The perils of DRM

September 27, 2008

I recently stumbled across this post that discusses Wal*Mart’s decision to disable their DRM server(s). This effectively leaves any of the customers who bought DRM protected music from Wal*Mart high and dry. So much for trusting your access to your music collection to a large corporation.

I had a similar experience with Apple and iTunes. A few years ago, I decided to abandon Windows and started using Ubuntu as my primary operating system both at home and at work. A short 6 months earlier, or so, I had bought an iPod and had been using iTunes to manage my music library–a library which consisted primarily of mp3’s that I’d ripped from my extensive catalog of CD’s, but also about a dozen albums which I’d purchased through iTunes and which were encumbered with Apple’s DRM.

In their infinite wisdom, Apple has continually refused to embrace the Linux community, and as such, iTunes is still not available for any version of Linux (and probably never will be). That left me in somewhat of a lurch. My legally purchased songs were now unplayable on my computer because I could not install iTunes and they would not play without it. The only place that I could still listen to my music was on my iPod.

That’s what you get for trying to do the right thing and buy music legally…more on that in a minute.

It turns out that there was/is some some software available (which I won’t mention here) that could use your iTunes DRM license to rip the the DRM encumbered music files (.m4p) to a non DRM’d format (.m4a). Now, all my LEGALLY purchased music was once again playable.

This experience with DRM, however, left a bad taste in my mouth. I now refuse to spend my hard earned greenbacks supporting corporations or artists who feel that it is in their best interests to make it as hard as possible for me to actually use something I’ve legally purchased from them.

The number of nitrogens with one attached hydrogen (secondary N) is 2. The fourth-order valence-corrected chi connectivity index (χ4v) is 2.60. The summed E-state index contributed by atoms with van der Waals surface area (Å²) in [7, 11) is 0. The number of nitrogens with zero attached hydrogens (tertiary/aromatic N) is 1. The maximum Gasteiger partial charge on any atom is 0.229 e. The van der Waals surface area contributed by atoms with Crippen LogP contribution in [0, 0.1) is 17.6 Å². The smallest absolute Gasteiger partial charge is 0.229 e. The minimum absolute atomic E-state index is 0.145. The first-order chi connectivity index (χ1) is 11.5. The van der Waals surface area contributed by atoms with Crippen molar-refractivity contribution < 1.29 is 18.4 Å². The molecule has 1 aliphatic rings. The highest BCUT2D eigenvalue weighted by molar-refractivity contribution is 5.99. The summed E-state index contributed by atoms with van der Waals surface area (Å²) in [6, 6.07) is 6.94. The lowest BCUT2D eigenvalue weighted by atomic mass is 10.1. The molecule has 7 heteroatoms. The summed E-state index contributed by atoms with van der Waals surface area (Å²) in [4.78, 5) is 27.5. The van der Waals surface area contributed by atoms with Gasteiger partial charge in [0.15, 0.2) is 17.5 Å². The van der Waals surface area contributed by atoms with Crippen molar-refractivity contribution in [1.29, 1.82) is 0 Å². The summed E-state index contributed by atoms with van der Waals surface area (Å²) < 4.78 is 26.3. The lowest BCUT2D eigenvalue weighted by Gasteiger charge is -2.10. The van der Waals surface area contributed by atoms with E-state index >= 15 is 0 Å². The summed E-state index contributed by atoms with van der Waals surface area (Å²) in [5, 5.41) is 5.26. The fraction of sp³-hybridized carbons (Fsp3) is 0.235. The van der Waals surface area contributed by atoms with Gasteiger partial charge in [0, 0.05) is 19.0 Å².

I still firmly believe that the way to encourage consumers to legally purchase digital media is to make it easy and price it fairly. DRM is incompatible with the goal of increasing the adoption of legal distribution channels for digital media by consumers.

For the record, I’m not advocating the theft of music. I like to get paid for my work output and I’m sure that musicians (and the bloodsucking labels that represent them) do as well. I am, however, advocating that the music industry end the failed experiment with DRM and other copy prevention measures and join us in the 21st century.

In a move that was broadly cheered, Amazon launched it’s music download service in the fall of 2007. As with iTunes, songs can be purchased individually or as entire albums (often at a discount over the per song price). Album downloading is done via a browser plugin but individual songs can be downloaded normally. Unfortunately, at the initial release, only Windows and MacOS versions of the plugin were available. Proving that they aren’t inclined to give the middle finger to a growing proportion of their customer base, they released a Linux version of their downloader plugin a scant 6 months later.

I’ve used the Amazon mp3 download service extensively since its release. It’s easy, it works for Linux and best of all, the music isn’t encumbered with DRM. I strongly suggest that, if you want to continue to enjoy your music for years and avoid the headache that Wal*Mart customers are now facing, you put your support behind companies like Amazon and their DRM free music. Only when the market lets the digital content producers hear loud and clear that they won’t continue to support the DRM shenanigans will things start to change.